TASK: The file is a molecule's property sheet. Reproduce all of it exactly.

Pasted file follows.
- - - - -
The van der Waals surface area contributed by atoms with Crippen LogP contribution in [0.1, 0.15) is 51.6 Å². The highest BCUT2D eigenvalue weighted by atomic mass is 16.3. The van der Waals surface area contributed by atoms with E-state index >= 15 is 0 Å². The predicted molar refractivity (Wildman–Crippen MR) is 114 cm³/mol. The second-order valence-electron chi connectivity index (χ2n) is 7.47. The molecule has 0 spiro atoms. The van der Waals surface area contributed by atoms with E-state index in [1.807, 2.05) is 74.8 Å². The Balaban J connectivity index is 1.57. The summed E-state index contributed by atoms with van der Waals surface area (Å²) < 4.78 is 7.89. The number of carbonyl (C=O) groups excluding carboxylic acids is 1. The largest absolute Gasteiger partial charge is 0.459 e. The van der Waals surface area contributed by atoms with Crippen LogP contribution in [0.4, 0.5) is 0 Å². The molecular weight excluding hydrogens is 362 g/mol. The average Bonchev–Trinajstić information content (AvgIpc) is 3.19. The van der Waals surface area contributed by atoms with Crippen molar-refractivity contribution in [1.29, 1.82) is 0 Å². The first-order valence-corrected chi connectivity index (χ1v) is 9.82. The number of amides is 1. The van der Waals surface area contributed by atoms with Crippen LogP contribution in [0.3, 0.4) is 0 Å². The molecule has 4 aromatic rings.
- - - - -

The van der Waals surface area contributed by atoms with Crippen LogP contribution in [0.1, 0.15) is 51.6 Å². The highest BCUT2D eigenvalue weighted by atomic mass is 16.3. The van der Waals surface area contributed by atoms with E-state index >= 15 is 0 Å². The predicted molar refractivity (Wildman–Crippen MR) is 114 cm³/mol. The second-order valence-electron chi connectivity index (χ2n) is 7.47. The molecule has 0 spiro atoms. The van der Waals surface area contributed by atoms with E-state index in [1.807, 2.05) is 74.8 Å². The Balaban J connectivity index is 1.57. The summed E-state index contributed by atoms with van der Waals surface area (Å²) < 4.78 is 7.89. The number of carbonyl (C=O) groups excluding carboxylic acids is 1. The largest absolute Gasteiger partial charge is 0.459 e. The van der Waals surface area contributed by atoms with Crippen LogP contribution in [0.4, 0.5) is 0 Å². The molecular weight excluding hydrogens is 362 g/mol. The average Bonchev–Trinajstić information content (AvgIpc) is 3.19. The van der Waals surface area contributed by atoms with Crippen molar-refractivity contribution in [1.29, 1.82) is 0 Å². The first-order valence-corrected chi connectivity index (χ1v) is 9.82. The number of amides is 1. The van der Waals surface area contributed by atoms with Crippen LogP contribution in [0.3, 0.4) is 0 Å². The molecule has 4 aromatic rings.